Absolutely, too good to waste a shred of. I hope that you can find a ‘zero waste’ pattern or method for working with such a treasure.

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  10. I can understand why you’ll take your time finding the right project for your fabric. Not only is it gorgeous, but you are keenly aware of the process and labour it took to make it so every cut has to count. Frankly, however, you could make a sack dress, and it’d be amazing.

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  11. Oh. Wow. That textured section is especially gorgeous!
    After watching my grandmother and other weavers make garments that are basically unflattering rectangles out of their handwoven fabric, my advice is: cut it, cut it into what you really want it to be, and don’t worry that you’re “wasting” the parts you don’t use. With a fabric this special, you’ll find another use for every possible scrap, and your garment(s?) will be what you want to wear for decades.

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  12. Stunningly beautiful! This will be a very special addition toy our wardrobe which you’ll hopefully love and enjoy for many years to come!
    A very dear friend of mine had to unfortunately close the doors to her yarn shop. She has an entire loft of exceptionally beautiful, “high end” yarn at her home as a result, and has spent many happy hours using the yarn to weave into fabric…which she then uses to make her own clothing. Not as all-encompassing as what your friend did for you, but it’s still an amazing process to watch! I can’t even begin to wrap my head around the “set-up” process – which seemed far more complex when I watched it than the actual weaving itself. Please remember to measure 100 times before cutting! Enjoy!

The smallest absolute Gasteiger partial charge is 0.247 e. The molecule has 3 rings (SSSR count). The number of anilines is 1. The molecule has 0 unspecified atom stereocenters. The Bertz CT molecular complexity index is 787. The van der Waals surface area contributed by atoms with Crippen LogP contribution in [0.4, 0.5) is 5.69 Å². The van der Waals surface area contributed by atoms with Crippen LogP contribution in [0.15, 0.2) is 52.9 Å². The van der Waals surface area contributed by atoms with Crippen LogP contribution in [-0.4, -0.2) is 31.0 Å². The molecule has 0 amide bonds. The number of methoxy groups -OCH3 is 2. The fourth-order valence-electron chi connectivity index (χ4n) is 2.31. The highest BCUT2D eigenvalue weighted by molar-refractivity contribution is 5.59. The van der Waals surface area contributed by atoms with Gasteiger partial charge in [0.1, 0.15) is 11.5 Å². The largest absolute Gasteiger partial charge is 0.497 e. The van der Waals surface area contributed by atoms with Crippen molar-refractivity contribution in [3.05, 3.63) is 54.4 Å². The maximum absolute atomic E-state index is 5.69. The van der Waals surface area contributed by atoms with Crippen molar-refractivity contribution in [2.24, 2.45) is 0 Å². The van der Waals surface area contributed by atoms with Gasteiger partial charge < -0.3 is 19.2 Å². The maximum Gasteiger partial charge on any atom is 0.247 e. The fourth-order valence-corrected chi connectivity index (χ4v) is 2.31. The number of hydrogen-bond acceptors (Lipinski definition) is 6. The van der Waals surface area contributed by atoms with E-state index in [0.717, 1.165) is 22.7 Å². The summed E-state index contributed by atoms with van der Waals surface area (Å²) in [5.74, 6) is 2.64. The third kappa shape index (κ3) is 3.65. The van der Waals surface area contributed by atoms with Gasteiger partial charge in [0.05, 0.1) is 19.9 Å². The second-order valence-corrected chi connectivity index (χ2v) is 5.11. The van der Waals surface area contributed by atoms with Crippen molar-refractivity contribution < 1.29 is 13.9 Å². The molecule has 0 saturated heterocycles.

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  13. Your fabric is beautiful!!! My husband works for a textile mill and this reminds me of the old days when folks worked in weave mills all over our country, but especially here in South Carolina. We still have hardworking people in America that make fabric and when we all demand to know more and appreciate the efforts of those who make cloth (and become willing to pay the wages of those who do this), we may see a resurgence of quality goods in our country.

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  16. Just wanted to say I found this so encouraging. Something as simple as a hand painted warp on plain weave cotton is so stunning! The last year has had me on a slow but steady journey towards making my own fabric to sew with (learning to weave and more) and this lovely project reinforces my strong desire. And remarkably, makes the whole process feel so much more approachable. Now all I have to do is find the time :)

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  17. As many others have said….it is extraordinary. Wishing you much joy with this project. Can’t wait to watch it become something.
    F x